My new book “Midlife Solo” is now available.

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“I think you’ve been looking for me.”

What a difference a few days can make. The reno is progressing; all of us feel the momentum. Today they removed the odd third floor walkway that hung over part of our second floor hall; it was a platform for a loft bed when that room was a teen’s bedroom, before we moved in, but it was a useless path that never made sense for us. Today, it was taken down, and the ceiling soared.

From the landing looking west, to the door of my office; the platform was above. The window above will be replaced.

From the door of my office looking east. Space and light.

Again, I feel as if I’ve moved out from under a dark cloud or emerged from an illness. Though in fact, I felt terrible today and did nothing but sit in my chair with aching bod and work on essays and read websites. Hope that helps head off whatever it is that’s trying to get in. I sent an essay to my new editor, Laura Cameron, yesterday, got it back today with helpful comments, rewrote. God I love this.

Last night, I turned on the Golden Globes, but it was so anodyne, so tedious despite Sandra Oh’s heartfelt speech about diversity, that I switched channels and ended up watching a Canadian documentary called “I think you’ve been looking for me.” And, to my surprise, I ended up weeping. A tremendously moving story, a young man telling us about his mother, in her seventies, who’d been withdrawn and depressed during much of his childhood and that of his two older siblings. She reveals her secret: as a teen, she’d been a victim of date rape, though, she says, those words did not exist in the Sixties. She’d become pregnant, and as a young Catholic girl, was sent to a home for unwed mothers, where she sat for months in isolation, eventually giving birth alone. Her baby boy was shown to her once and then she was not allowed to see him again. She went home, and the baby was given up for adoption.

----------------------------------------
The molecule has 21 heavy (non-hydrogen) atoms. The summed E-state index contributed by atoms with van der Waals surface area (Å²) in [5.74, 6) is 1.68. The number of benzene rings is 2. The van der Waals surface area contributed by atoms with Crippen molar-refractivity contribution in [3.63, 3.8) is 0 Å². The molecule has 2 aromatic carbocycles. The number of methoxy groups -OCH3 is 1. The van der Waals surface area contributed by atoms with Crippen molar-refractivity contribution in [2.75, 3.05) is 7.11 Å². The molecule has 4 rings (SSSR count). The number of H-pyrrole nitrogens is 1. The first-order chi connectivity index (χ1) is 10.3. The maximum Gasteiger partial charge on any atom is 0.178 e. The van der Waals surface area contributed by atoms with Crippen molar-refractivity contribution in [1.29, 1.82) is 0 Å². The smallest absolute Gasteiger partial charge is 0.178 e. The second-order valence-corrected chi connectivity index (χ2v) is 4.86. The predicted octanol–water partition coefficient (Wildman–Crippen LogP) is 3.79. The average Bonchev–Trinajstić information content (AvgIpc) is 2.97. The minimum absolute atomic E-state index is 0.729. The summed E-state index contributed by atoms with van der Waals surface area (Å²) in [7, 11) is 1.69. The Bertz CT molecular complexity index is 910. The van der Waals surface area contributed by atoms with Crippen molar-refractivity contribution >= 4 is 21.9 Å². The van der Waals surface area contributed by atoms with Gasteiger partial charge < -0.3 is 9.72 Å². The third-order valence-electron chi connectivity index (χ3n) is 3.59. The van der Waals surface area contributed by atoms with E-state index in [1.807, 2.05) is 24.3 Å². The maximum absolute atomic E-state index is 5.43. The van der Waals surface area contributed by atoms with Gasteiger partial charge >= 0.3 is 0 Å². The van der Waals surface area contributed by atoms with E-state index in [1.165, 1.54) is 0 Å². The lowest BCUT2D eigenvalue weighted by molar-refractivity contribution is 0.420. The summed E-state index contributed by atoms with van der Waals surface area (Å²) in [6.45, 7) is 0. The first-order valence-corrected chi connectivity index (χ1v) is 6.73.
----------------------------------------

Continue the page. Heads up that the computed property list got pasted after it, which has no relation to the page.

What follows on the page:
She says that as each of her 3 children were born, she felt nothing. It was only when caring for them that she began to feel like a mother. She felt that the terrible pain of losing her first child was punishment for her sins.

O the sins of the church and of that repressive, woman-hating, profoundly dishonest time.

Through the magic of the internet, her son is found, and to the joy I’m sure of the filmmakers, he’s handsome, open, and kind; he had a happy childhood but is anxious to meet his birth family. The reunions, the first online Skype conversation of mother and son, their reunion at the airport – oh the strength of that hug – the eventual meeting of all members of the family, the adoptive parents, the son’s wife and kids, all the siblings meeting their half-brother for the first time – extremely moving. The power of blood, the desire to know our roots – such a deep-rooted need. The last shot – spoiler alert – the mother holding and gazing at her daughter’s firstborn baby boy, blissfully absorbed in his tiny face, all her losses put to rest, her heart at ease. I’m the luckiest person in the universe, she says.

Sometimes, television is a great, great friend.

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About Beth

I began keeping a journal at the age of nine. Nearly fifty years later, I started this online journal, sharing reflections, reviews, updates, and the occasional secret.

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